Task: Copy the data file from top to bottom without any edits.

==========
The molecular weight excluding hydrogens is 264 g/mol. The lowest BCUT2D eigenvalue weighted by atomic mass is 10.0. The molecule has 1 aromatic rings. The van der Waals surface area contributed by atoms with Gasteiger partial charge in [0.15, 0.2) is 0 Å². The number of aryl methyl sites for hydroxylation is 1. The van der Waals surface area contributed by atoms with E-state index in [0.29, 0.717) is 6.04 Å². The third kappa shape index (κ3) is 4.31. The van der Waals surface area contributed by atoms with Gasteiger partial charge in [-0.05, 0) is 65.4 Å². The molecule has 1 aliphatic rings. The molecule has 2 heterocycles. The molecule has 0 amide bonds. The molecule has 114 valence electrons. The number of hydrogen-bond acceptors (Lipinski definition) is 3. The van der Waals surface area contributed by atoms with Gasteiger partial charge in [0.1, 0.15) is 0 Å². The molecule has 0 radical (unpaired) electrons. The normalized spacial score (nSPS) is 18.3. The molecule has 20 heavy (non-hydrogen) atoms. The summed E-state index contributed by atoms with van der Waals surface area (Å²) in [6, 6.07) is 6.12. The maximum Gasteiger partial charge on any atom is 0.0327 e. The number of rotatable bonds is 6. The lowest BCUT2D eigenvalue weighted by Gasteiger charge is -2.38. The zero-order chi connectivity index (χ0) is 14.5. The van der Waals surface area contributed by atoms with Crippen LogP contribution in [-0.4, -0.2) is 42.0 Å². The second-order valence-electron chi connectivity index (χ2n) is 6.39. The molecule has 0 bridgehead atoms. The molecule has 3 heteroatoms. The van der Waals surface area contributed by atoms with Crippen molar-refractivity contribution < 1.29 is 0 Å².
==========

The molecular weight excluding hydrogens is 264 g/mol. The lowest BCUT2D eigenvalue weighted by atomic mass is 10.0. The molecule has 1 aromatic rings. The van der Waals surface area contributed by atoms with Gasteiger partial charge in [0.15, 0.2) is 0 Å². The number of aryl methyl sites for hydroxylation is 1. The van der Waals surface area contributed by atoms with E-state index in [0.29, 0.717) is 6.04 Å². The third kappa shape index (κ3) is 4.31. The van der Waals surface area contributed by atoms with Gasteiger partial charge in [-0.05, 0) is 65.4 Å². The molecule has 1 aliphatic rings. The molecule has 2 heterocycles. The molecule has 0 amide bonds. The molecule has 114 valence electrons. The number of hydrogen-bond acceptors (Lipinski definition) is 3. The van der Waals surface area contributed by atoms with Gasteiger partial charge in [0.1, 0.15) is 0 Å². The molecule has 0 radical (unpaired) electrons. The normalized spacial score (nSPS) is 18.3. The molecule has 20 heavy (non-hydrogen) atoms. The summed E-state index contributed by atoms with van der Waals surface area (Å²) in [6, 6.07) is 6.12. The maximum Gasteiger partial charge on any atom is 0.0327 e. The number of rotatable bonds is 6. The lowest BCUT2D eigenvalue weighted by Gasteiger charge is -2.38. The zero-order chi connectivity index (χ0) is 14.5. The van der Waals surface area contributed by atoms with Crippen LogP contribution in [-0.4, -0.2) is 42.0 Å². The second-order valence-electron chi connectivity index (χ2n) is 6.39. The molecule has 0 bridgehead atoms. The molecule has 3 heteroatoms. The van der Waals surface area contributed by atoms with Crippen molar-refractivity contribution < 1.29 is 0 Å².